Saturday, February 24, 2018

Two years of Colemak

It's been more than 2 years since I learned to type using Colemak, and I am still happily using it. I have nearly no interaction with QWERTY aside from my phone, the occasional shared machine where I can't use my AutoHotKey mappings, and the meaningless default letters on all the keyboards I use but never look at. I never actually achieved my goal of 70 WPM, but I also never really properly trained for speed. But, I can typically type all day with no back of hand pain, and that was reason numero uno! Although, it should be noted that I also switched to a trackball so I cannot fully attribute my lack of RSI pain to Colemak. I now touch type with all ten fingers, rather than my gimpy QWERTY variant that I self-taught in 2nd grade when my fingers were too small for home row on the keyboard. I'm not really sure why it's taken me two years to blog a follow up about this (more about my poor blogging habits than my typing ability, I can assure). I was pretty solidly proficient in my Colemak adjustment by month 2 of my transition - by March 2016 I was up to a passable 40 WPM. But those were two brutal months. Absolutely brutal.

Some notes about what I learned/now know/struggled with:
  • I like that the transitional Tarmak layouts are available for learning, but for me it was all or nothing. I never used this method because getting proper touch typing technique down made the experience different enough from QWERTY that I learned quickly and did not confuse which layout I was in.
  • Having a labeled keyboard cover helped immensely, especially when it came to passwords. Without this, I would not have been able to switch wholesale and learning would have taken much longer. While I no longer need the labels, having the cover is still really nice, and I have bought multiple over the past two years. Plus, sometimes you are lounging on a couch and not wanting to deal with proper form. Labels mean I can be sloppy occasionally if I want to.
  • Microsoft Windows is pretty hostile in its lack of Colemak support compared to MacOS. Thankfully my home and work machines are all Macs, but I get around okay in Windows with the help of AutoHotKey. My config is here.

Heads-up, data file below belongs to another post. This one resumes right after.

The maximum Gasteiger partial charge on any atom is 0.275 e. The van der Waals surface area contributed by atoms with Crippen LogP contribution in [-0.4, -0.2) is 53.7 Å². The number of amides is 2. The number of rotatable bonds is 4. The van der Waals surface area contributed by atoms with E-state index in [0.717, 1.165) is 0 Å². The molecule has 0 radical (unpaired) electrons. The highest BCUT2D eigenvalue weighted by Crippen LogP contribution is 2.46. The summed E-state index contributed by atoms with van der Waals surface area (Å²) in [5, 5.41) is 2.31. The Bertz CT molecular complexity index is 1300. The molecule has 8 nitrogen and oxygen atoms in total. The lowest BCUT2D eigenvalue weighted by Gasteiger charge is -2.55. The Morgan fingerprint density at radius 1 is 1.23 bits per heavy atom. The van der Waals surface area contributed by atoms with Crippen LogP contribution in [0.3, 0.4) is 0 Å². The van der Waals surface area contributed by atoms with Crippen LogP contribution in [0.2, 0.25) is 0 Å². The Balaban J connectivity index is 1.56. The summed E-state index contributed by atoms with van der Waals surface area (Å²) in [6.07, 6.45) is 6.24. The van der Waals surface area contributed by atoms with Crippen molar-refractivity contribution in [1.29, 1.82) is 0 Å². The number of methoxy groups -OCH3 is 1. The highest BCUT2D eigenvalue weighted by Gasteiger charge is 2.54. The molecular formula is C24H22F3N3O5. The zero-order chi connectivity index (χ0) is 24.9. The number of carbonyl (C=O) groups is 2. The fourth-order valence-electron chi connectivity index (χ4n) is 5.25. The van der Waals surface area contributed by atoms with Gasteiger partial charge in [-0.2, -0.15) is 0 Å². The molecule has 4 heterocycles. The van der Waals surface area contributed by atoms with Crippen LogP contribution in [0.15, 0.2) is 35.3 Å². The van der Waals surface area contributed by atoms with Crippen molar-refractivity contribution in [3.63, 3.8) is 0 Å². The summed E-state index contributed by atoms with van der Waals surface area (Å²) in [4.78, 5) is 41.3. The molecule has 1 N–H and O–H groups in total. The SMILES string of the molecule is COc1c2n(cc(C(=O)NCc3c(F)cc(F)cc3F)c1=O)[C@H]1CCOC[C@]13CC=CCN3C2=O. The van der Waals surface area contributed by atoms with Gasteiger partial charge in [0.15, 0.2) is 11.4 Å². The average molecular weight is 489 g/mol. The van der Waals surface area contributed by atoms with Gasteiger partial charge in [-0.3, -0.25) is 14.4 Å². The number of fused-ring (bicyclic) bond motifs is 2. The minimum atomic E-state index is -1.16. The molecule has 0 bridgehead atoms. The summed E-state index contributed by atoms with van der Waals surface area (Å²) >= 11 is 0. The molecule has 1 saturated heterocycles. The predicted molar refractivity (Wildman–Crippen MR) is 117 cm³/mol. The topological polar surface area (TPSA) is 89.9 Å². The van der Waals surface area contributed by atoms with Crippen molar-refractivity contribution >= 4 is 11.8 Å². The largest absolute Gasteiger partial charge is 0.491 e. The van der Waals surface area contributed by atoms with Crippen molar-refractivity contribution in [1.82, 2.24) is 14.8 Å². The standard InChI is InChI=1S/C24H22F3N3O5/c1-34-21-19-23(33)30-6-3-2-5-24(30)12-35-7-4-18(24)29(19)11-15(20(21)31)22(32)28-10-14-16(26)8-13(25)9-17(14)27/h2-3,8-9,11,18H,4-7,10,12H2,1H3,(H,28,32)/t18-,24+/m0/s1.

• The "r" and "s" placement was by far the most difficult part of my transition. Moving the "s" into the QWERTY "d" position meant that I was always hitting "r" accidentally when I meant "s". I was still doing that sometimes for a good 6-8 months into my learning process - well beyond where I was proficient with everything else. I have thought many times about just swapping those two keys.
  • At two years, unfortunately I still average about ~55 WPM, which was my pre-Colemak speed on QWERTY. I peak much higher than I ever did with QWERTY at ~75 WPM bursts, but my average is sill brought down by mistakes and inconsistencies. Also, I was never the best speller. I'm more a numbers guy.
  • I did not lose any speed typing on my QWERTY phone, but I did wish I had a good iOS Colemak keyboard in the early days, if for nothing else to give me the exposure to help me memorize Colemak placement. There are a few, and this was the best one I found.
  • On the rare occasion where I have to type QWERTY on someone else's machine in front of them, I feel gimpy and could never achieve anywhere close to my prior typing speed. The less I use QWERTY, the less I can go back to it.
  • I learned that there is a lot of help, blogs, and interesting info in forums, or even chat rooms. But truthfully, I learned way more by just practicing and doing what worked for me than from all the advice. Each learner has their own path.
  • I do not regret switching at all, but I also do not find myself actively recommending to others that they switch, nor do I find that I push Colemak over other options like Dvorak. In fact, I often find myself talking about smaller swapping options or even Minimak because truly - almost ANYTHING is better than QWERTY. QWERTY does manage to beat one purposely awful layout, so I guess it could have been worse. But not much.
  • The new layout kept me from using vim/neovim for a really, really long time. Vi, being a modal editor with both mnemonic AND positional keys like HJKL for movement was too much to manage while learning. Had vim been my primary editor, I probably would not have even switched from QWERTY. The switch was painful enough without blowing use of my favorite editor out of the water.